Oprah Winfrey and David Letterman laugh during their talk. DN PHOTO BOBBY ELLIS
Oprah Winfrey and David Letterman laugh during their talk. DN PHOTO BOBBY ELLIS

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By Rachel Stenger

After more than an hour and 40 minutes of a conversation almost cut short, Ball State students said they were more than pleased with David Letterman and Oprah Winfrey.

The event was hosted in John R. Emens Auditorium, where more than 3,000 students watched. The conversation was streamed live to Pruis Hall and the L.A. Pittenger Student Center Ballroom.

One of the last questions Letterman asked Winfrey was, “What do you know for sure?” 

“What I know for sure is that everyone of us is born to make our mark,” Winfrey said. “I’m still making my mark.”

James Bullard, a freshman telecommunications major, said he liked Letterman’s questions.

“His questions were very intellectual,” he said. “I found his interview style interesting; if he didn’t get an answer, he would ask in a different way.”

Tyler Fox watched the event in the Student Center. He said his group of friends and he were told they could get tickets Monday after deciding not to camp out. 

“We were pretty upset when we found out we couldn’t get them,” the junior communications major said.

Fox and his friends made sure to get to the Student Center right at 3 p.m. when the doors opened, he said. 

“I thought that Oprah had a lot to say and I think that she has overcome such adversity,” Fox said after the show. “Now that I know more about her, I’m definitely more of an Oprah fan than I was before this.”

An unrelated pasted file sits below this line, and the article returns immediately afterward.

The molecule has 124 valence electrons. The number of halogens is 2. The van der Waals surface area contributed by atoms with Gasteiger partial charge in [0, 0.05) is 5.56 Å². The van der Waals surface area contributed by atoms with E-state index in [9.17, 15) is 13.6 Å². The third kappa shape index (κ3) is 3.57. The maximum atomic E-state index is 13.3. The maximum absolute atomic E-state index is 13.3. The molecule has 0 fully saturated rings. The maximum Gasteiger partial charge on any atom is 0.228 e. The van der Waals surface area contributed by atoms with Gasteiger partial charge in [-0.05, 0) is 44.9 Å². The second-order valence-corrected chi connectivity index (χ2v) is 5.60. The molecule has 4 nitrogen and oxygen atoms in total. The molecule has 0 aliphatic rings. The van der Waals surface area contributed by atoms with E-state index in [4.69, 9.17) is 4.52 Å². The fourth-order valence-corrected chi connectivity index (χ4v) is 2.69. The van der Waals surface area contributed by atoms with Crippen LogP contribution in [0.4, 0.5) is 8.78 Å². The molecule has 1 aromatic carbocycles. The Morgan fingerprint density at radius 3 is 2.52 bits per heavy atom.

Winfrey spent a majority of the time talking about her childhood and home town of Kosciusko, Miss., where she was faced with several years of abuse.

“I didn’t expect her to share so much of her actual life,” said Laura Merriman, a senior visual communications major. “I didn’t realize she had such a difficult upbringing. She was very inspiring.”

Senior nursing majors Angela Zinich and Kristina Gleissner said they remember watching “Oprah’s Favorite Things” together during their sophomore year.

“I thought she was so inspiring and so well-versed, just a really good speaker,” Zinich said. “She was so intelligent. When I watched her show, she always has good things to say but [Letterman] would ask her a question and she could tailor it [so well].”

Gleissner said she was she enjoyed that part of the conversation focused on Winfrey’s spiritual view on life and her belief in a higher power.

“We are so lucky to have such a huge profile come and someone so good-natured,” she said. “Yeah, there are a lot of celebrities out there but Oprah to her core is a good person and it is great to have such a philanthropist here.”

Raymond Garcia, Chris Stephens, Erin Clark, Blake Bullerdick and Rachel Podnar contributed to this article.

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